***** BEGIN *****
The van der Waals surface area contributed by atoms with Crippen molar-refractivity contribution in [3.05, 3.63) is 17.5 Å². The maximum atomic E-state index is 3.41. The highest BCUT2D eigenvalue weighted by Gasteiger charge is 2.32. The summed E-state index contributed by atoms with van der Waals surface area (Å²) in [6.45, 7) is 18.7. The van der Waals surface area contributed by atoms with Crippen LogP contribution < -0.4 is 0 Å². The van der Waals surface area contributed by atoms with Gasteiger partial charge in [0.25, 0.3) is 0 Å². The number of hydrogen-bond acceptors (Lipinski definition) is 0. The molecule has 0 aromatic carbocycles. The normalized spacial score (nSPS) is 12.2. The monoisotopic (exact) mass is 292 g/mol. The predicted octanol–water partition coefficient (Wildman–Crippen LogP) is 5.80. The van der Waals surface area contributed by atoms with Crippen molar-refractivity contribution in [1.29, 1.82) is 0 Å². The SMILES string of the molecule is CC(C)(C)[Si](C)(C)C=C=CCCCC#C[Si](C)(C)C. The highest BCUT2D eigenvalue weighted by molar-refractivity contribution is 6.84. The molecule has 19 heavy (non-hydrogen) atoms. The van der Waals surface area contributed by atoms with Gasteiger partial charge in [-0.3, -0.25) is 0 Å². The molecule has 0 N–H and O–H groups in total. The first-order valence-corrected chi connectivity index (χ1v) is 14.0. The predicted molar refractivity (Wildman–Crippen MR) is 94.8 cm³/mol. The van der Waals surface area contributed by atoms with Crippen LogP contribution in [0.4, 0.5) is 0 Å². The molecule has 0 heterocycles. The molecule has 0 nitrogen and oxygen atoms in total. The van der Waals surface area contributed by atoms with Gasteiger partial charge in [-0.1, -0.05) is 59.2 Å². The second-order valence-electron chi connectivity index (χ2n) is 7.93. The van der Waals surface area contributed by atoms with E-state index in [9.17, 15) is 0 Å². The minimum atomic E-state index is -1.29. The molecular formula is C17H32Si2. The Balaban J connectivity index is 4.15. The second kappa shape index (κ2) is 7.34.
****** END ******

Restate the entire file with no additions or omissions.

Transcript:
The van der Waals surface area contributed by atoms with Crippen molar-refractivity contribution in [3.05, 3.63) is 17.5 Å². The maximum atomic E-state index is 3.41. The highest BCUT2D eigenvalue weighted by Gasteiger charge is 2.32. The summed E-state index contributed by atoms with van der Waals surface area (Å²) in [6.45, 7) is 18.7. The van der Waals surface area contributed by atoms with Crippen LogP contribution < -0.4 is 0 Å². The van der Waals surface area contributed by atoms with Gasteiger partial charge in [0.25, 0.3) is 0 Å². The number of hydrogen-bond acceptors (Lipinski definition) is 0. The molecule has 0 aromatic carbocycles. The normalized spacial score (nSPS) is 12.2. The monoisotopic (exact) mass is 292 g/mol. The predicted octanol–water partition coefficient (Wildman–Crippen LogP) is 5.80. The van der Waals surface area contributed by atoms with Crippen molar-refractivity contribution in [1.29, 1.82) is 0 Å². The SMILES string of the molecule is CC(C)(C)[Si](C)(C)C=C=CCCCC#C[Si](C)(C)C. The highest BCUT2D eigenvalue weighted by molar-refractivity contribution is 6.84. The molecule has 19 heavy (non-hydrogen) atoms. The van der Waals surface area contributed by atoms with Gasteiger partial charge in [-0.3, -0.25) is 0 Å². The molecule has 0 N–H and O–H groups in total. The first-order valence-corrected chi connectivity index (χ1v) is 14.0. The predicted molar refractivity (Wildman–Crippen MR) is 94.8 cm³/mol. The van der Waals surface area contributed by atoms with Crippen LogP contribution in [0.4, 0.5) is 0 Å². The molecule has 0 heterocycles. The molecule has 0 nitrogen and oxygen atoms in total. The van der Waals surface area contributed by atoms with Gasteiger partial charge in [-0.1, -0.05) is 59.2 Å². The second-order valence-electron chi connectivity index (χ2n) is 7.93. The van der Waals surface area contributed by atoms with E-state index in [9.17, 15) is 0 Å². The minimum atomic E-state index is -1.29. The molecular formula is C17H32Si2. The Balaban J connectivity index is 4.15. The second kappa shape index (κ2) is 7.34.